- Cosette (has a personality, pretty dress instead of the original lampshade)
- Valjean and little Cosette moments (adorablemeter hits 100%)
- the Thénardiers (not a moment of Matt Lucas-like over-the-top comedy here!)

Photo by Nana Simelius. 

Loving Critiques

So, I saw Les Misérables in Åbo Svenska Teater again a little over a week ago, after a five-month break.

As everyone who knows me in the least is aware of, Les Misérables is my favourite among all musicals, and ÅST's Les Mis is my favourite among all productions.
Naturally, I'm very sad to know it's closing the next month, and "beyond excited" is a quite mild way of telling what I felt when I was back in the theatre. "Having a full-blown mental breakdown at the theatre foyer simply because of hearing a faint rehearsal of One Day More echoing from the stage" is a bit more accurate... Luckily, all my waiting paid off. The show was, if possible, better than I remembered, and I hold on to what I've said earlier: there's so much energy here, and the energy is what makes this so good. You can see every last member of the ensemble is giving their best, there's not a single weak link in the cast.
Not to mention I've received an incredible offer... I've screamed about it to enough people already, so I don't want to say too much here, but if everything goes well... It may be the subject of my most amazing blog entry ever. You'll probably hear more about this in a week's time.

That being said, today I'm going to ruthlessly dissect everything that's wrong about the ÅST production.
Yes, I'll first be the first one to admit there's not much to complain about. I'm a fan of Victor Hugo's novel, but I still honestly think a stage production of Les Mis can work perfectly fine without being a carbon copy of it. Therefore won't rage about every little detail that's different from the book. In general, I'm really open to different interpretations. And, the overall quality being so good, I'm afraid I'll start nitpicking right away.
That said, maybe still you're curious to know which parts I love the least?

My number one complaint is the characterisation of Grantaire.
Don't get me wrong. For the most part, Tore Norrby does a brilliant job as Grantaire - in my opinion, he has a voice too good for such a minor role! But the direction of this production makes Grantaire's character a confusing one.
In the novel, Grantaire is, depending on your point of view, hopelessly in love with Enjolras or at least the revolution leader's biggest fanboy. He's also a revolution-despising sceptic and a drunk. Needless to say, thanks to their completely opposite views of the world, Enjolras doesn't appreciate his admirer much, at least not before their final moments together...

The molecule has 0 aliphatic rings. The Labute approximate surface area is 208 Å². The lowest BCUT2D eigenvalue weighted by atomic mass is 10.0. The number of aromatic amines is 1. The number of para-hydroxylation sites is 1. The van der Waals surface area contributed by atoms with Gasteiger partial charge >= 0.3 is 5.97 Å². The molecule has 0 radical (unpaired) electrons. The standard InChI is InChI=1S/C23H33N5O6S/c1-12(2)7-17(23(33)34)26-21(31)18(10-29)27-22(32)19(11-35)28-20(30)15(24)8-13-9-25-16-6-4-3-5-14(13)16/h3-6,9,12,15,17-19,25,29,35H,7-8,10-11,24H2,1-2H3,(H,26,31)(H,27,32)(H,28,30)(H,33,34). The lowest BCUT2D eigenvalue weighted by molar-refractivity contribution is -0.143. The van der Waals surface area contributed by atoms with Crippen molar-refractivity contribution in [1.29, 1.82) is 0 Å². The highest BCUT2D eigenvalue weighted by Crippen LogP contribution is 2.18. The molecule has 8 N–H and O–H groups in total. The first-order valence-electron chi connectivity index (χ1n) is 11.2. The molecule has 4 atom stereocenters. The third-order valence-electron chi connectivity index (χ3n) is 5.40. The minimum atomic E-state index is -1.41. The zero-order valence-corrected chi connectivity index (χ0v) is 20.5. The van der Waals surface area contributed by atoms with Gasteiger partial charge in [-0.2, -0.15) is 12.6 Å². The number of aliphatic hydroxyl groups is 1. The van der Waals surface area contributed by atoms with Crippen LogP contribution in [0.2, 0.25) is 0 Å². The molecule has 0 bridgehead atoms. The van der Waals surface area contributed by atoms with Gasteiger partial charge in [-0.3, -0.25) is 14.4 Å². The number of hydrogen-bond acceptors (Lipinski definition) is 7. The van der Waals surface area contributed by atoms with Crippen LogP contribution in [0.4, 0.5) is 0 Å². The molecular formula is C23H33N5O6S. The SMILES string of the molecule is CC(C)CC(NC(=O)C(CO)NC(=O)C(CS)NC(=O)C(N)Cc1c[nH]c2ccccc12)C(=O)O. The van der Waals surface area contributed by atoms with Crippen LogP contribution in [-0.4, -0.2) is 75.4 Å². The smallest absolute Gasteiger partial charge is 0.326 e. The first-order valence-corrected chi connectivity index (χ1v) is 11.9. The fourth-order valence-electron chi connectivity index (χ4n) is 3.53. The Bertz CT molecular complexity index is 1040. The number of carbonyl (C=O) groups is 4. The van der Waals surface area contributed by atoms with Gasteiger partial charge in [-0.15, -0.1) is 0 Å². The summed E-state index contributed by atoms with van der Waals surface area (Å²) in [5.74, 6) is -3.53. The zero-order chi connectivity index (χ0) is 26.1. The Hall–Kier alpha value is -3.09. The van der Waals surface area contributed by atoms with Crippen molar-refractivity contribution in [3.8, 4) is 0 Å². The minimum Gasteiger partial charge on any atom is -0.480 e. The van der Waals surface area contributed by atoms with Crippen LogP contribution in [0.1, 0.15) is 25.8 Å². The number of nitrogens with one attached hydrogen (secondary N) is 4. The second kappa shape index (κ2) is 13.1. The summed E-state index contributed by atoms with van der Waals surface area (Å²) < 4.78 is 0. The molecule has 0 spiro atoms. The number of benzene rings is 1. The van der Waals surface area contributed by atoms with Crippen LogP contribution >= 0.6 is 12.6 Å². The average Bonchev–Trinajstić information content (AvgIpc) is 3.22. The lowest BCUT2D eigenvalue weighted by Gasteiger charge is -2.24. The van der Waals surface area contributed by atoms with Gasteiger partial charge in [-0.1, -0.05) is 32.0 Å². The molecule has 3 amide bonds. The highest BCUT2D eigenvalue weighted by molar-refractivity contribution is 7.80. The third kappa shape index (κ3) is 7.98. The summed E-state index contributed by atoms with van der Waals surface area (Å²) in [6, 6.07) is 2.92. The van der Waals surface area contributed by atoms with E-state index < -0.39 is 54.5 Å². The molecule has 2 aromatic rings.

In the musical, Grantaire is still a drunk - "Grantaire, put the bottle down!" - and still a sceptic. His part in Drink With Me, the song dedicated to the everlasting friendship between the young revolutionaries, speaks volumes: "Can it be you fear to die? Will the world remember you when you're gone, could it be your death means nothing at all? Is your life just one more lie?" Even though Grantaire has followed Enjolras to the barricade, in his mind the rebels are still "them", not "we". And, even though it's not mentioned in the musical's libretto, many productions include some elements of Grantaire and Enjolras's relationship from the book (one famous example begins at 6:30 at this link).

And then, in ÅST?
Sadly, almost every opportunity of developing the interesting love/hate relationship between Grantaire and Enjolras is wasted. "Grantaire, put the bottle down!" flies past in The ABC Café, and good ol' R is the first one to take a blood oath for the revolution. He fights at the barricade. He's like a big brother to Gavroche (though that doesn't bother me) and crosses himself when the little revolutionary dies (this, then again, kind of faintly does).
And then there's Drink With Me, or Drick med mig. Being a huge fan of a Swedish-speaking production, it's a bit ironic I'm not good at the language at all. I only understand basic things and speak and write on an even more basic level... But still, I'm quite certain the translation gives Grantaire lyrics like "will anyone notice that you're dead?" What annoys me is that no one seems to react to his words. Grantaire sings his part in a clearly non-introspective way, but Enjolras kind of almost approvingly glances at him and then everybody moves on with their lives. This one guy hates the revolution and tries his best to destroy the team spirit, but hey, who cares! Wine of friendship! Skål!